top of page


JANUARY 19, 2015 -


     Our family began a journey on February, 2014 to see if the new treatments options that were now available to help control seizures would be able to assist our daughter, Heather. If you will look at the February 2014 update, it will explain the beginning of our investigation.   The first meeting we had in Nashville, TN was with Neuro-surgeon, Dr. Joseph Neimat, who told us at this visit that the only treatment to help Heather would be a hemispherectomy of the left side of her brain. A hemispherectomy is a very rare surgical procedure where half of the brain is removed or disconnected.  We were taken back by his advice because doing surgery to take out portions of her brain never entered our thoughts.  We had met with him to discuss the possiblity of  implanting a Neuropace device, nothing else had been considered.  However, the doctor was willing to order the necessary tests to see if Heather could be a possible candidate for this device to be implanted. 


      After several tests were run including an MRI, CT Scan, PET Scan and EEG Video Monitoring, etc., we were disappointed to hear that Heather was not a candidate for the Neuropace.  We also received the disturbing news that her seizures were firing from three different hotspots, all on the left side of her brain confirming continuous seizure activity.  The Neuropace device is only successful if the seizures are coming from one location only.  This meant the device would not work for Heather.  So, with this news came more bad news.  We were also told that her whole left hemisphere is completely covered with the affects of  the Rasmussen's Disease that she was diagnosed with in 1996.  We had no idea that the disease had continued to do her harm, because no one ever monitored or investigated it after her surgery in 1996.  We were under the impression that the disease was taken during this surgery. In 1996,  both the left temporal and left frontal lobes were partially removed to stop the unstoppable seizures that had escalated to over 200 a day. For two months or so after the surgery, Heather was without seizures, but because the disease was still aggressive, her seizures returned.  However, we have since learned that this disease is incurable and continues to deteriorate the one affected by it.  Twenty  years ago the disease was so rare that doctors did not really know how to treat it.  Again, those disturbing words from the doctor, "the only treatment that will give Heather relief from her seizures is to remove the left hemisphere," keeps ringing in our ears.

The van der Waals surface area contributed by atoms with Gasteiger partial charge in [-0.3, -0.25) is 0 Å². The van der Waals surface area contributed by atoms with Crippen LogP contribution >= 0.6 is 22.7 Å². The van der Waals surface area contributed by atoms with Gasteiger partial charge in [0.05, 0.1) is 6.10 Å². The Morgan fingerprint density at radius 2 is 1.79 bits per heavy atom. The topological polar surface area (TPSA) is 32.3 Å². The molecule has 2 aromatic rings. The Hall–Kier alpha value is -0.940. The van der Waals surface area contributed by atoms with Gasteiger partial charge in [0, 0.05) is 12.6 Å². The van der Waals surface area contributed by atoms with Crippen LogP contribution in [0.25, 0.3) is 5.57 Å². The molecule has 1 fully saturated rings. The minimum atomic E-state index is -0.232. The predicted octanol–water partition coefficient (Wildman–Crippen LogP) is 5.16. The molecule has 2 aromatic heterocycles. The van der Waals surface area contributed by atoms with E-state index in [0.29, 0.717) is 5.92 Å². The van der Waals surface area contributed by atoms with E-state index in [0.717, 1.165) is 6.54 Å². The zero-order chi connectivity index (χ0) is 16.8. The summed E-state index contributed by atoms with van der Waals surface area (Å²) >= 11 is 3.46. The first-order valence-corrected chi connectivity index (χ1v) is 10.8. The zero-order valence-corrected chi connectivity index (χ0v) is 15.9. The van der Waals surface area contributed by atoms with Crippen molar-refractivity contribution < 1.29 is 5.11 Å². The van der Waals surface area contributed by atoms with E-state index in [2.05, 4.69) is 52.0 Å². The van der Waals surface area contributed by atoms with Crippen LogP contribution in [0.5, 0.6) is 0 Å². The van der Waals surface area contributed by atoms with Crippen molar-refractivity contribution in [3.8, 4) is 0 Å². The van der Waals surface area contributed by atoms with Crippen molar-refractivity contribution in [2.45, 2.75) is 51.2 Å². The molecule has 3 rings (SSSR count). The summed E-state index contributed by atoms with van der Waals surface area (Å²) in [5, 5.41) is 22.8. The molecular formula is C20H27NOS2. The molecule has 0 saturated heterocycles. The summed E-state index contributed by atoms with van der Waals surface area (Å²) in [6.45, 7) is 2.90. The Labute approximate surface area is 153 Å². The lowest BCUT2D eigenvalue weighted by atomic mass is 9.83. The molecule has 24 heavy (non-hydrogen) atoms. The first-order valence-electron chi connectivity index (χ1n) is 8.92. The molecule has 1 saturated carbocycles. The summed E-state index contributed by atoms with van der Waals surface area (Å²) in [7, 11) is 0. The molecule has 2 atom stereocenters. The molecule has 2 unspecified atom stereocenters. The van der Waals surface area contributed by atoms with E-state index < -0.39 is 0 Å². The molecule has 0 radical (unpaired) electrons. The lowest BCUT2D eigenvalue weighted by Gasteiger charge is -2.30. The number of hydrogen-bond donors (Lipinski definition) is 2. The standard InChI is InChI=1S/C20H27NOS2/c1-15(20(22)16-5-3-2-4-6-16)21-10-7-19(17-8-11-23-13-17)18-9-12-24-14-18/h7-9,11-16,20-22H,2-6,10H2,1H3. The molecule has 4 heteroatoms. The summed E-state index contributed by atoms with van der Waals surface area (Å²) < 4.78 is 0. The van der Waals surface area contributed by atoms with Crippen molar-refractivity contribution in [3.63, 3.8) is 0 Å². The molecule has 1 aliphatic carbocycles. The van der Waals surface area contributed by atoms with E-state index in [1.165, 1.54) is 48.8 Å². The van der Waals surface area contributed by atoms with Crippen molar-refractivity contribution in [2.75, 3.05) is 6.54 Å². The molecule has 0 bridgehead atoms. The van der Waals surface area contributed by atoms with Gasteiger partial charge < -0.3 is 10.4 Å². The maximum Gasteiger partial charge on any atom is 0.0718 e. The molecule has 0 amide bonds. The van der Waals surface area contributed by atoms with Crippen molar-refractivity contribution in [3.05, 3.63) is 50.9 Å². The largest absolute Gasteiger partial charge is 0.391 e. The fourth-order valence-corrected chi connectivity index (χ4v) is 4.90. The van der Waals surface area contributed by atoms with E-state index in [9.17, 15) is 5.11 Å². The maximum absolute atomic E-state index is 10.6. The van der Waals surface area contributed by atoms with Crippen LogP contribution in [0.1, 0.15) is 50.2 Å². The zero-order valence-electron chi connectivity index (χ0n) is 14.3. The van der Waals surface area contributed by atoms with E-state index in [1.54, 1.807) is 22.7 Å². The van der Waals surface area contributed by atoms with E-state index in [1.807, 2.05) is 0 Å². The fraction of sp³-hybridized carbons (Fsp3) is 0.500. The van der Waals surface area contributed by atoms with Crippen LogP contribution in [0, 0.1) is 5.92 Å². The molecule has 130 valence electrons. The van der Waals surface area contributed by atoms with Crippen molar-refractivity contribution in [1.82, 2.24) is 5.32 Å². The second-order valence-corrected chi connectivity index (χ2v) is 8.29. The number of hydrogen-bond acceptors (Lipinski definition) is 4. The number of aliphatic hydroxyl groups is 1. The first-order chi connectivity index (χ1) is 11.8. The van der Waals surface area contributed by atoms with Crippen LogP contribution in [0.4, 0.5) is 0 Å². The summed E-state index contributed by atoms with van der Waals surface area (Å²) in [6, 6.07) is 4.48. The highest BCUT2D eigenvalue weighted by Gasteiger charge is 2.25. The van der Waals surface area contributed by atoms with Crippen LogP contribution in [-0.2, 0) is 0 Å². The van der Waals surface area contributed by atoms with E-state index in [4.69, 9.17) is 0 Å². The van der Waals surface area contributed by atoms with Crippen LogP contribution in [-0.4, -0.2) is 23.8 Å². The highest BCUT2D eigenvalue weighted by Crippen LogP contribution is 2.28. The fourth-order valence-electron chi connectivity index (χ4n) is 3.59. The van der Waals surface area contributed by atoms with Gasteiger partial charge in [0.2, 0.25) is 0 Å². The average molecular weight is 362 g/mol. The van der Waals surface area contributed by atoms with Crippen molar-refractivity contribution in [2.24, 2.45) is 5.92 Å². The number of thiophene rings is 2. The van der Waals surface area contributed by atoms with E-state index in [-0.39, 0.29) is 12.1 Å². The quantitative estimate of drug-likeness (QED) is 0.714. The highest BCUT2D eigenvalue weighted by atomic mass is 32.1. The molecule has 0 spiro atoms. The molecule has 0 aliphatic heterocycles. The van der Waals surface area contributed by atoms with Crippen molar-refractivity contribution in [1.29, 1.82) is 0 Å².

With the news that a Neuropace will not help her, our question was, "Is there some other procedure that could be done to help her that wasn't as drastic as removing the whole left side of her brain?"  With the results of one test, others had to be ordered, and there were several tests that could not be performed because she has a Vagus Nerve Stimulator implanted.  However, every test that was performed this past year each produced poor results, with the exception of one.  When discussing removing half of a person's brain, especially the left, you must locate which side of the brain is responsible for speech.  Speech includes, language, yes, but it also includes memory, reasoning, etc.  For Ninety-seven percent of us, our speech is controlled by the left side of the brain.  In order to proceed with any surgical options, we needed to locate which side of Heather's  brain was controlling her speech. 

bottom of page